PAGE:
HONG KONG (Reuters) - Hong Kong-based Goldin Financial Holdings Ltd has dropped out of a process to buy a land parcel worth about $1.4 billion citing economic uncertainties, as the Asian financial hub’s businesses take a hit from China’s slowdown.
In a rare move, Goldin said in an exchange filing on Tuesday its board had decided to exit the tendering process for land use rights for a parcel in the Kai Tak area of Hong Kong due to “recent social contradiction and economic instability”.
The firm, with interest in financial and property markets, did not explain what it meant by social contradiction. Company representatives could not immediately be reached by Reuters after regular business hours.
Hong Kong’s economy expanded at its slowest pace in nearly 10 years in the first quarter due to weaker exports and as the former British colony was buffeted by the U.S.-China trade war, along with cooling property prices and volatile stock markets.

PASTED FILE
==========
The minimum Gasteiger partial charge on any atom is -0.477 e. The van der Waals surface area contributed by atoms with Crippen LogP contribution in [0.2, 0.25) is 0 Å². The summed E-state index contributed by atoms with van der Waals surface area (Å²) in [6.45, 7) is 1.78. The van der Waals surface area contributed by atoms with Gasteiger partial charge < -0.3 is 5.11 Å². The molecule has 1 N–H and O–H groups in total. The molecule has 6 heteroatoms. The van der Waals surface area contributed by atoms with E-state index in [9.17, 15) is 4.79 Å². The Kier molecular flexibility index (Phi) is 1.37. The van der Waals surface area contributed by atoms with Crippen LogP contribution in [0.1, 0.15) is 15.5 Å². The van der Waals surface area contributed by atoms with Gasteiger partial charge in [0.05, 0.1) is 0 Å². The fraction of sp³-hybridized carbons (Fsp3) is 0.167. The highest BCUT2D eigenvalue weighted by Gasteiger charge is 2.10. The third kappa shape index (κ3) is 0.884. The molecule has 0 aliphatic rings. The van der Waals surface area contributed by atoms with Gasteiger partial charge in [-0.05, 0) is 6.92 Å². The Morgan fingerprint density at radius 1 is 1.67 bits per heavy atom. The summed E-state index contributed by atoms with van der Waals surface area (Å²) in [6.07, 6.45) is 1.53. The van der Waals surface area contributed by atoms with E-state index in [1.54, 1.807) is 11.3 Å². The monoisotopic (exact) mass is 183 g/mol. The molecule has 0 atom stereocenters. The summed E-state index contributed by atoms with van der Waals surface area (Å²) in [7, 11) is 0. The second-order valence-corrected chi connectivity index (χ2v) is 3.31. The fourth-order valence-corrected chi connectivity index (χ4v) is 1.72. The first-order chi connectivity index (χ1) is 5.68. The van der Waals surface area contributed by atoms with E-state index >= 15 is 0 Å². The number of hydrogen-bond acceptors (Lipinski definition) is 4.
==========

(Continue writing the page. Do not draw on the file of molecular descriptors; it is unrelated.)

The government has maintained its forecast for Hong Kong’s full-year 2019 growth at 2-3%, compared with 3% growth in 2018.
Despite economic weakness, home prices in one of the world’s most expensive property markets rose for the fourth straight month in April, government data showed last month.
But analysts have said the rising price trend may not be sustainable, especially as trade tensions between China and the United States intensify again, leading to a plunge in transaction volume.
The trade tensions and its impact on the economy of Hong Kong could hit the rental business of the planned Kai Tak project, making the return period longer, said Thomas Lam, executive director of property consultancy Knight Frank.
Reporting by Sumeet Chatterjee and Clare Jim; Editing by Edmund Blair